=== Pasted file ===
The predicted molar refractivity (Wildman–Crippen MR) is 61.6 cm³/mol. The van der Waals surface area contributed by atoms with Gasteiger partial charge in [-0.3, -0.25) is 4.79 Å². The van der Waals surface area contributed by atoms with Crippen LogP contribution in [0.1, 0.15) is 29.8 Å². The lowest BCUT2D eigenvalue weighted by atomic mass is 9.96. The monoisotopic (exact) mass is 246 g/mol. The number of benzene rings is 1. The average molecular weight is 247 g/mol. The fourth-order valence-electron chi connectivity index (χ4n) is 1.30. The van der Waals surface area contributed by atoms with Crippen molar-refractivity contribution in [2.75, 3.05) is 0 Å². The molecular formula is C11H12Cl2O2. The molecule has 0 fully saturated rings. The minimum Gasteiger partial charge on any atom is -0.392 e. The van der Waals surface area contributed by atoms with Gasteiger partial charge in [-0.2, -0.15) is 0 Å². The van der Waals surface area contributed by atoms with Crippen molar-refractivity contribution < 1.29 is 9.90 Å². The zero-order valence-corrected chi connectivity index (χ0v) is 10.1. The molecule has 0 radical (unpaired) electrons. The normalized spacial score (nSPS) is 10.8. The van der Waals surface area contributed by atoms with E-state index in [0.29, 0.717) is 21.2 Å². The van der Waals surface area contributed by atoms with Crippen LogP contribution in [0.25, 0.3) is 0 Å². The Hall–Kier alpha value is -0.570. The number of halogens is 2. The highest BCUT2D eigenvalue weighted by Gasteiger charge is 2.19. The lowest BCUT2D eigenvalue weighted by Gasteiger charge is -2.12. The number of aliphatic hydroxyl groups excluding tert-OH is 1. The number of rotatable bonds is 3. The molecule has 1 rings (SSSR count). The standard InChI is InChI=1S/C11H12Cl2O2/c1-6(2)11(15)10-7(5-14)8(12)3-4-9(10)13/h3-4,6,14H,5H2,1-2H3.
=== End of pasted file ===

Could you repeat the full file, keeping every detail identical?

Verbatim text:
The predicted molar refractivity (Wildman–Crippen MR) is 61.6 cm³/mol. The van der Waals surface area contributed by atoms with Gasteiger partial charge in [-0.3, -0.25) is 4.79 Å². The van der Waals surface area contributed by atoms with Crippen LogP contribution in [0.1, 0.15) is 29.8 Å². The lowest BCUT2D eigenvalue weighted by atomic mass is 9.96. The monoisotopic (exact) mass is 246 g/mol. The number of benzene rings is 1. The average molecular weight is 247 g/mol. The fourth-order valence-electron chi connectivity index (χ4n) is 1.30. The van der Waals surface area contributed by atoms with Crippen molar-refractivity contribution in [2.75, 3.05) is 0 Å². The molecular formula is C11H12Cl2O2. The molecule has 0 fully saturated rings. The minimum Gasteiger partial charge on any atom is -0.392 e. The van der Waals surface area contributed by atoms with Gasteiger partial charge in [-0.2, -0.15) is 0 Å². The van der Waals surface area contributed by atoms with Crippen molar-refractivity contribution < 1.29 is 9.90 Å². The zero-order valence-corrected chi connectivity index (χ0v) is 10.1. The molecule has 0 radical (unpaired) electrons. The normalized spacial score (nSPS) is 10.8. The van der Waals surface area contributed by atoms with E-state index in [0.29, 0.717) is 21.2 Å². The van der Waals surface area contributed by atoms with Crippen LogP contribution in [0.25, 0.3) is 0 Å². The Hall–Kier alpha value is -0.570. The number of halogens is 2. The highest BCUT2D eigenvalue weighted by Gasteiger charge is 2.19. The lowest BCUT2D eigenvalue weighted by Gasteiger charge is -2.12. The number of aliphatic hydroxyl groups excluding tert-OH is 1. The number of rotatable bonds is 3. The molecule has 1 rings (SSSR count). The standard InChI is InChI=1S/C11H12Cl2O2/c1-6(2)11(15)10-7(5-14)8(12)3-4-9(10)13/h3-4,6,14H,5H2,1-2H3.